Related: Why You Need to Step Out of Your Comfort Zone

Aliza Eliazarov

Sit, don't stay

This loft space encourages employees to move away from their desks in the open floorplan below. Employees sometimes sit up here for privacy, or for a birds-eye view of the space that may inspire creativity.

Aliza Eliazarov

May I take your coat?

Bark has a policy called "Ban the Bone," meaning it avoids canine cliches such as paw prints and toy bones in its decor. "I think it's just lazy," Werdelin says. "It shows you have clearly not thought about, what is the true intent?"

However, there is no shortage of dog-inspired details like these coat hangers. Fun yet functional, employees and visitors alike experience small surprises in everyday objects.

Aliza Eliazarov

It's 5 o'clock somewhere

Whether Bark employees need to boost their energy or wind down, the office has the solution on tap: Choose from either cold brew coffee or rosé. The quirky tap centers this kitchen, and it encourages mingling.

Werdelin says Bark strives for an "apartment feel" with the space. Some employees even stop by the office on weekends for one last drink at the end of a night out. "At parties," Werdelin says, "all the cool kids hang out in the kitchen."

Aliza Eliazarov

Dog lover luncheon

The back of the second floor boasts natural lighting, a mini kitchen and a hardwood table that comfortably seats 12. Every Friday, Bark employees gather for all-staff lunches, where they loosen up and share a meal among friends. One employee gets to pick what they order each week, and there's an elaborate rule system that determines who gets to choose when.

Coffee + cartoons

Entertainment is at the heart of many Bark products and also defines the company's office design. Custom cartoons by artist Dave Coverly abound, and his large-scale sketches in the kitchen add visual appeal for employees looking to take a break or refuel during the workday.

Aliza Eliazarov

How do you say 'hygge'?

Many aspects of the space were designed with humans in mind, evoking feelings of comfort, relaxation and home. Hygge is the Danish word for "living cozily," and comfy chairs and couches in this light-flooded quiet area offer just that: a cozy corner.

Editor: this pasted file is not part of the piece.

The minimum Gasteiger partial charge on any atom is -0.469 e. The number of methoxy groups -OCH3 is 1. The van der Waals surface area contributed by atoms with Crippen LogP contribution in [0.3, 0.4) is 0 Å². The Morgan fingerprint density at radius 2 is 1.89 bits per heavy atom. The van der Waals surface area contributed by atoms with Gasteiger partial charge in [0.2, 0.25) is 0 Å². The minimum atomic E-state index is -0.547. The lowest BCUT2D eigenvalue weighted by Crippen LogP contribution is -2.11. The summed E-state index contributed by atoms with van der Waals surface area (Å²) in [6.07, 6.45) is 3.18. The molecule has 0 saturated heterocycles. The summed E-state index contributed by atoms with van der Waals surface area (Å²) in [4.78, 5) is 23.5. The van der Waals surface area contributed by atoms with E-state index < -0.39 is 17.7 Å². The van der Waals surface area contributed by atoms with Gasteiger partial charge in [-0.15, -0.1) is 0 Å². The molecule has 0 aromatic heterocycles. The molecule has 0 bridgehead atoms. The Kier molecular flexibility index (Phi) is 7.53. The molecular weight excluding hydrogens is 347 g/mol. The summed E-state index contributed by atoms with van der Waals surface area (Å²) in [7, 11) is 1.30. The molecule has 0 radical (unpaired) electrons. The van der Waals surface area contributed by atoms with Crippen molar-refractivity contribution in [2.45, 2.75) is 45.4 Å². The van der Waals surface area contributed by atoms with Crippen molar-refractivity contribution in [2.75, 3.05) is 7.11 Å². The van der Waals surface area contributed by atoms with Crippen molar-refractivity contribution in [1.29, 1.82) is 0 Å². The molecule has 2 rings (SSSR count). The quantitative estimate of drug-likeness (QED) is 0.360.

Related: 6 Tips for Designing the Perfect Workspace

Aliza Eliazarov

You work, they play

Sometimes, dogs want to play a little bit rougher than is conducive to productivity on the office floor. Plus, some visitors would not take kindly to 15 dogs running to greet them and begging to be pet upon their arrival. Bark has the solution: a back-office play area with toys galore. Employees can sit comfortably and keep dogs company, or they can leave pups to their own devices in a safe space.

Not to mention, not all dogs that visit the Bark office are overly social, and a free-for-all could induce stress. For a smooth transition to office life, Bark has a dog therapist go through onboarding with every pup that will be coming in regularly.

Aliza Eliazarov

Stylish storage

These sleek stadium seats allow employees to escape rigid desks and comfortably collaborate, but they also double as invaluable storage units. Hidden compartments in the benches keep the Bark offices organized.

Related: Chinese Mall Introduces Husband Storage Pods

Aliza Eliazarov

Bathroom bonding

Ever find yourself feeling lonely in your office bathroom? Bark has a solution: One restroom has side-by-side toilets so you can bring a friend, or maybe just crack a smile.

Emily Conklin

Reporting Intern

Emily Conklin is a reporting intern at Entrepreneur.com. She is currently a sophomore at New York University pursuing a double major in journalism and urban design & architecture studies. 

Want to be an Entrepreneur Leadership Network contributor? Apply now to join.

Business News

More People Are Exploring Entrepreneurship Because of This Unexpected Reason

More new business applications were filed in 2023 than in any other year so far.

Business News

TikTok Reportedly Laid Off a 'Large Percentage' of Employees as the App's Fate in the U.S. Remains Unclear

Laid-off TikTok employees were notified Wednesday night through Thursday morning.

Business News

Four Seasons Orlando Responds to Viral TikTok: 'There's Something Here For All Ages'

The video has amassed over 45.4 million views on TikTok.

Business Ideas

63 Small Business Ideas to Start in 2024

We put together a list of the best, most profitable small business ideas for entrepreneurs to pursue in 2024.

Personal Finance

This Investment Bundle Includes a Trading Course and Stock Screener Tool for $150

Approach the stock market with an increased understanding.